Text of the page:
Jun 6, 2017

Reality checking the We Are Still In climate push

@NYCMayor / Via Twitter

The sheer number of backers of a new coalition seeking to meet America's commitment under the Paris climate deal is impressive — more than 1,200 states, cities, businesses and universities. But the leaders, regions and businesses in the U.S. that have the biggest impact in cutting carbon emissions are so far not represented.

Why it matters: The coalition, called We Are Still In, won't be able to meet the U.S. commitment unless it gets a lot more support from the biggest carbon-emitting states, like Texas and Pennsylvania, and influential fossil-fuel companies that backed the Paris deal itself, like ExxonMobil Corp. And even then, it's going to be a stretch.

Rhodium Group

In case you forgot: Even the Obama administration wasn't on track to meet its own target, according to an analysis by the Rhodium Group from January of last year. Obama's target -- 26% to 28% by 2025 based off 2005 emissions levels -- was a heavy lift even with an ambitious administration. It's hard to imagine how portions of the U.S. will be able to meet it while the federal government is curtailing carbon regulations.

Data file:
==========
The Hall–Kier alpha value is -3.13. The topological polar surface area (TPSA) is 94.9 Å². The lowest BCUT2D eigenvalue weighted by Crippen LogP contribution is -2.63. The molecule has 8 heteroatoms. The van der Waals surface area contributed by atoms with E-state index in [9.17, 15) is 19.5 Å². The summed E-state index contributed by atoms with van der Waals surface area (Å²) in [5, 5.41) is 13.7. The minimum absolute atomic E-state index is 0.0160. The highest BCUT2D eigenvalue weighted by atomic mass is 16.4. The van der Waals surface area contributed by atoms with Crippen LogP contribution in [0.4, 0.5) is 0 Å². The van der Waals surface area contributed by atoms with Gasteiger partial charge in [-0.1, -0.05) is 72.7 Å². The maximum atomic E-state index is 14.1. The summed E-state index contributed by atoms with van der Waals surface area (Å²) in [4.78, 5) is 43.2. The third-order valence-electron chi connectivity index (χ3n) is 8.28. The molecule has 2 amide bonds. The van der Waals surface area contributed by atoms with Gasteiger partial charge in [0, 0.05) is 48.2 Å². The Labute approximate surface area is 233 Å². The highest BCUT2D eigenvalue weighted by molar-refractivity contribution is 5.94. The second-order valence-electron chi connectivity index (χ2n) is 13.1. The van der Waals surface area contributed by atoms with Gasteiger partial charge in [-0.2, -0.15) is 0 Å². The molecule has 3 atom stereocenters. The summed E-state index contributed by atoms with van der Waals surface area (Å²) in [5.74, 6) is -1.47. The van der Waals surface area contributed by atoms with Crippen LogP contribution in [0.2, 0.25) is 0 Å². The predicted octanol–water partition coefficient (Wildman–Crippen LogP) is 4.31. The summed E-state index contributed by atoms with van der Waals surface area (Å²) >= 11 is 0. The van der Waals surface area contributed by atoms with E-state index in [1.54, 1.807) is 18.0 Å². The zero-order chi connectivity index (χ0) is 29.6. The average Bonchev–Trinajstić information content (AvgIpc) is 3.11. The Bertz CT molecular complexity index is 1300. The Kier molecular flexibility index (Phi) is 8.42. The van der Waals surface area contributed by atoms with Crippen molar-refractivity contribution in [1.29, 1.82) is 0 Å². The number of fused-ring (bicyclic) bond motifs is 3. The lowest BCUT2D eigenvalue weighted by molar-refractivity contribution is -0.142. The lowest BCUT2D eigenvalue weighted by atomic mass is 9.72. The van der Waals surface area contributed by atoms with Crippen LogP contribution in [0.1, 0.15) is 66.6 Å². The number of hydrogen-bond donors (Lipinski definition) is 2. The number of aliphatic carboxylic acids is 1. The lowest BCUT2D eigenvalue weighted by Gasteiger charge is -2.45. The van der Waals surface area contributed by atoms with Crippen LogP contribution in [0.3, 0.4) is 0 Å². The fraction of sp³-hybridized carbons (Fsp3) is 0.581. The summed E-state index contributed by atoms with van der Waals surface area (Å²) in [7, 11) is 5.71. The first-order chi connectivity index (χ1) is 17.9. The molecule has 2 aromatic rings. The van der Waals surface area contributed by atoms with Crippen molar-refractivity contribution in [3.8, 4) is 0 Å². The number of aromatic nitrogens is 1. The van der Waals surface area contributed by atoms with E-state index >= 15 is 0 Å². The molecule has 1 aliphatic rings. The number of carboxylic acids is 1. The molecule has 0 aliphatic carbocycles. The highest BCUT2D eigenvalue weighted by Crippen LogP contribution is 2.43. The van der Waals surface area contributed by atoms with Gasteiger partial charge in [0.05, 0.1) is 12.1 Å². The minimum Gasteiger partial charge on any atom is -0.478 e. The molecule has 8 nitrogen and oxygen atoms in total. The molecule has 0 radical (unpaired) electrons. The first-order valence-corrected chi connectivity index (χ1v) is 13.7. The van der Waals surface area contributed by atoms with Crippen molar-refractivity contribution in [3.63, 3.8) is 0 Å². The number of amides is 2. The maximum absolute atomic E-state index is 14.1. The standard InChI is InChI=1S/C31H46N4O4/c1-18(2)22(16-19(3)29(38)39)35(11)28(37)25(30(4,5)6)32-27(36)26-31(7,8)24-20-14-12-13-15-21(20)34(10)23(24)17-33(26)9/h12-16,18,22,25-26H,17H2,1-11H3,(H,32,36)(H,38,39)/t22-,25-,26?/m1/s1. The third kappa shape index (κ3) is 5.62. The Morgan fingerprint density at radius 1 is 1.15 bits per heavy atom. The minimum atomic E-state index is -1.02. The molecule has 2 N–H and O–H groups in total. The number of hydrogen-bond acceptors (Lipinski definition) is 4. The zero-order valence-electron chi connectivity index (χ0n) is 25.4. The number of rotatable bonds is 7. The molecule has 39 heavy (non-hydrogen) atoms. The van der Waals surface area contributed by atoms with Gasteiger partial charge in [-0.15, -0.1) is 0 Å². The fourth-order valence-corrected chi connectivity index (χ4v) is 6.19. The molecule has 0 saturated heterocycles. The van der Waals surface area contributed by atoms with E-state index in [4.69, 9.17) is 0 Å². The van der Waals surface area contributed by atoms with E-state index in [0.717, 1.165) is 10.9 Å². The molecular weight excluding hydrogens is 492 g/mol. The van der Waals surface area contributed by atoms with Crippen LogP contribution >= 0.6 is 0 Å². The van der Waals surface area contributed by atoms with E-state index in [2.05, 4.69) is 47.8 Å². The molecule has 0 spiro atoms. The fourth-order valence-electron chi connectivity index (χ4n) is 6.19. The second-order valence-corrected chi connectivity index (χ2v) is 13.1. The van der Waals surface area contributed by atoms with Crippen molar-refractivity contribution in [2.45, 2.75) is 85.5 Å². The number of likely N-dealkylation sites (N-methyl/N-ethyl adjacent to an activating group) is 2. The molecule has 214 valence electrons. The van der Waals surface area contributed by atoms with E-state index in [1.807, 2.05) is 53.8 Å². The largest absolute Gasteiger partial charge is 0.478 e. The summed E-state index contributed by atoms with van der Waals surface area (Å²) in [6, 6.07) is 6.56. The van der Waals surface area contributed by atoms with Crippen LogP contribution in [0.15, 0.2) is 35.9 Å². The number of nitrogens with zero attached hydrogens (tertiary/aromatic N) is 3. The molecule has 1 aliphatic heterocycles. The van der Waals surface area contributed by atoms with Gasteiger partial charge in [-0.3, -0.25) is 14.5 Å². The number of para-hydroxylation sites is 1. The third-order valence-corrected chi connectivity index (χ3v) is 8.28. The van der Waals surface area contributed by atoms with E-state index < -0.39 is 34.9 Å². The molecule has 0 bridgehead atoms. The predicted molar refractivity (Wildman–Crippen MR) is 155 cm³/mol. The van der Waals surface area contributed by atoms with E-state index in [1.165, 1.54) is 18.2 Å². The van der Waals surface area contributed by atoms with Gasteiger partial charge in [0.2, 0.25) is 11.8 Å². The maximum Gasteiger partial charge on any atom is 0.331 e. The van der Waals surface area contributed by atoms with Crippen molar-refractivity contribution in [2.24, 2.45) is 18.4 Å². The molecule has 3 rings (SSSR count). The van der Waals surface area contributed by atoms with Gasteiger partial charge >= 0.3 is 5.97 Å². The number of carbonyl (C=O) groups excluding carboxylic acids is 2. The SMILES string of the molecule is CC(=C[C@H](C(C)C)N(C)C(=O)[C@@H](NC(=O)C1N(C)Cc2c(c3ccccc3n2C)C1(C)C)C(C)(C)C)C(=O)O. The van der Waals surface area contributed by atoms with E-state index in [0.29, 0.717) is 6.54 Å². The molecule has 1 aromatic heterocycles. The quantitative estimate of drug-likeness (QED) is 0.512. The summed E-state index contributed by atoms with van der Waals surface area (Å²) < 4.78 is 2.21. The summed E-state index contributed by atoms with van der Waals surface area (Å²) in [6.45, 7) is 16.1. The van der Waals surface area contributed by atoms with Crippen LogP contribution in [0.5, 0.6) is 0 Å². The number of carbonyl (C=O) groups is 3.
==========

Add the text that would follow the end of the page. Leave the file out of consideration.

Only up from here? Organizers of the effort concede they are mostly attracting only the usual suspects for the coalition right now: blue states along the coasts, consumer-facing companies and urban centers. But they stress they're building a bottom-up coalition that will eventually have far greater impact. "This is the way we're going to get to the unusual suspects," said one organizer of the effort.

What we're hearing: Trevor Houser, a partner at the Rhodium Group, said if the states, cities, companies and universities signed onto the effort "follow up by developing and implementing new policy or, in the case of companies and universities, new procurement, it could have a meaningful impact."

Stay tuned: The coalition doesn't actually compel its backers to do anything as of now, and being a non-governmental body, it probably won't ever be able to. But organizers are plotting the next steps for how they can measure the potential impact they could have and what they need to do to get there.

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